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Urban tellurics in Barcelona: Between a Heideggerian rock and a postmodern swimming pool

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This article reflects on the possibility of resisting globalization by relying on some sense of the local as found in public art and public space. The term ‘urban tellurics’ explores how the notion of the tellurics of place, which I derive from Heidegger’s thinking and from Kenneth Frampton’s proposal for a Critical Regionalist architecture of resistance, interacts with the reality of endless urbanization within global capitalism. To articulate this relation, I focus on a singular public space in Barcelona, the Parc de la Creueta del Coll, designed in 1987 by the architectural firm MBM. The park was ‘sculpted’ on the slopes of a former stone quarry and includes a sculpture by Basque sculptor Eduardo Chillida that hangs above a swimming pool. Heidegger considered Chillida’s work the most precise embodiment of his thought on art and space. Thus, focusing on the tension between the telluric elements of the park and the flat surface of the swimming pool provides a good occasion to reflect on the contradictions between Heideggerian rootedness and the flatness of capitalist globalization. ‘Urban tellurics’ aims to enable forms of spatial resistance that are neither reactionary returns to the provinces, nor mere celebrations of city diversity, nor simple manifestations of political struggle.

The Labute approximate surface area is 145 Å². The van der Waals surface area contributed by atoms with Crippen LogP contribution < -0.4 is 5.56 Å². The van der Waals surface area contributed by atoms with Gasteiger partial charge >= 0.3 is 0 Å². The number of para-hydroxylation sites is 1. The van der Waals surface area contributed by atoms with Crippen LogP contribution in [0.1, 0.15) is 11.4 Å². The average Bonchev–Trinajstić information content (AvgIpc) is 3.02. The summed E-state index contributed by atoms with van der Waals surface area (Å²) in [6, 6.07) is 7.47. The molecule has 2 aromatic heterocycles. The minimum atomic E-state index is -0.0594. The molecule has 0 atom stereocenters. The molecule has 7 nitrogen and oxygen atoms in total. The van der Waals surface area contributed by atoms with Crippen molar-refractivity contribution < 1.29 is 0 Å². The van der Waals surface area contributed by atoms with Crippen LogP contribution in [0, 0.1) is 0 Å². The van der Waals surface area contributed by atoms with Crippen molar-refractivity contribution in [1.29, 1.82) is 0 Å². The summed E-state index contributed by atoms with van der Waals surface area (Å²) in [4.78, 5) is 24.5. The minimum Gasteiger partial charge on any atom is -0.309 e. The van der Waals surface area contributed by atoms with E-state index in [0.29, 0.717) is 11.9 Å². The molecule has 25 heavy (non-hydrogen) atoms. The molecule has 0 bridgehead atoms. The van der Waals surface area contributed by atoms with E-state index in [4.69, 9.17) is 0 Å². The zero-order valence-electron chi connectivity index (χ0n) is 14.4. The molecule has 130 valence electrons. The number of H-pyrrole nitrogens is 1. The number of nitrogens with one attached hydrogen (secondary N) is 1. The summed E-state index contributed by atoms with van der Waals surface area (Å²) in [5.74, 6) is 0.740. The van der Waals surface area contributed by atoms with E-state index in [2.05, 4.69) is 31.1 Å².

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Keywords: Barcelona; Bohigas; Frampton; Heidegger; globalization; telluric

Document Type: Research Article

Affiliations: Indiana University

Publication date: 01 September 2014

More about this publication?
  • Cities have been increasingly at the forefront of debate in both humanities and social-science disciplines, but there has been relatively little dialogue across these disciplinary boundaries. Journals in social-science fields that use urban-studies methods to look at life in cities rarely explore the cultural aspects of urban life in any depth or delve into close readings of the representation of cities in individual cultural products. As a platform for interdisciplinary scholarship from any and all linguistic, cultural and geographical traditions, the Journal of Urban Cultural Studies prioritizes the urban phenomenon in order to better understand the culture(s) of cities.
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